Print Edition: February 6, 2013
Be warned, generation of mine, the stoic New York Times has deemed this era as “the end of courtship.”
No more will people get to know each other with the shared understanding of marriage as the light at the end of the tunnel. No more will gifts be exchanged in a mutual contract of, “if you like it then you should probably put a ring on it.” No more will goats be exchanged for a woman’s hand.
Wait, that may not be courtship.
The only thing is, NYT, I don’t believe you.
It may sell papers—or whatever online version they’re trying to distribute to save the trees and themselves—but it’s not like this whole “the end of the dating world as we know it thing” has never happened before.
Sam Baldwin faced the same problem 20 years ago. He was panicking with clammy hands and an elevated heart rate when he asked his friend Rob Reiner for dating advice. He learned that the game had changed in the last 15 years. Women look for pecs and a cute butt and dating no longer exists. First it’s being friends, then it’s a possibly indefinite period of necking and then you get to have sex. You split the bill when you go out for dinner and you have to learn about tiramisu.
Okay, fine. That may be lifted from Sleepless in Seattle, but my point still stands.
We can’t be Meg Ryan thinking that the best time to be in love was with Cary Grant and Deborah Kerr. We can’t be Owen Wilson thinking the golden age was the 1920s. Just because the future of dating is this giant cesspool of uncertainty does not mean we’re all doomed to hook up endlessly, not get married and wander around hoping for some kind of attachment that has the semblance of being real.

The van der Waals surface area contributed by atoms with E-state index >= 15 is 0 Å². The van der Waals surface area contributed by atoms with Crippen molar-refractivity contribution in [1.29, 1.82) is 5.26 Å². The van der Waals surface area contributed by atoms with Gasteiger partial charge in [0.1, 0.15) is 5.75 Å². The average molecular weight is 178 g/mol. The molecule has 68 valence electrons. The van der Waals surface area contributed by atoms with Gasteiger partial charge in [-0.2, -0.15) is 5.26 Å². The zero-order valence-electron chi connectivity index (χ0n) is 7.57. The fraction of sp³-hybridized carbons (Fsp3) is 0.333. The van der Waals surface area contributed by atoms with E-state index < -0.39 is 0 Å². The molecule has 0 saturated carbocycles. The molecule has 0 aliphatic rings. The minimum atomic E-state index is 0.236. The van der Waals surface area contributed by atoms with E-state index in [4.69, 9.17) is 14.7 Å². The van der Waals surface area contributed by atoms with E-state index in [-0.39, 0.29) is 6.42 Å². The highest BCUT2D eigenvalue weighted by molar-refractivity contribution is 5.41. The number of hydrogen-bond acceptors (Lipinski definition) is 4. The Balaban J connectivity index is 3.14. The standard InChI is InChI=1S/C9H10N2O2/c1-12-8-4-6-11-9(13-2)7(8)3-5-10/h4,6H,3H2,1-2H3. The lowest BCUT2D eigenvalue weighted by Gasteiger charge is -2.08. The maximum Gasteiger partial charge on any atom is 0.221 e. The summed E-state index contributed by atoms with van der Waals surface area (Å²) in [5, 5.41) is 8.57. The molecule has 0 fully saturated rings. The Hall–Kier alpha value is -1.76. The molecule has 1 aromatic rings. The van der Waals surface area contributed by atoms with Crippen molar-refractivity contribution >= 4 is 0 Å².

This is the kind of dating doomsday that’s being talked about in Donna Freitas’ new book The End of Sex: How Hookup Culture is Leaving a Generation Unhappy.
The feel-good book of the year.
I get it. You see the data. You talk to students. You get results that you publish in a book. But what about every exception to that rule? And every exception to Rob Reiner’s advice? Because as far as I can see, people around me are still dating, still in exclusive relationships and still getting married.
I may be doing the opposite of what He’s Just Not That Into You says and the exact thing it portrays by thinking myself the exception to the rule, but if the rule is a series of mediocre hook-ups that leave people feeling empty because no one knows how to have a real relationship with dates and exclusivity and labels, then I’ll wait.
If there are enough of us who wait and see if we’re the exception, then there will be enough of us who realize we don’t want what’s popular – we want the good stuff.
The stuff worth waiting for.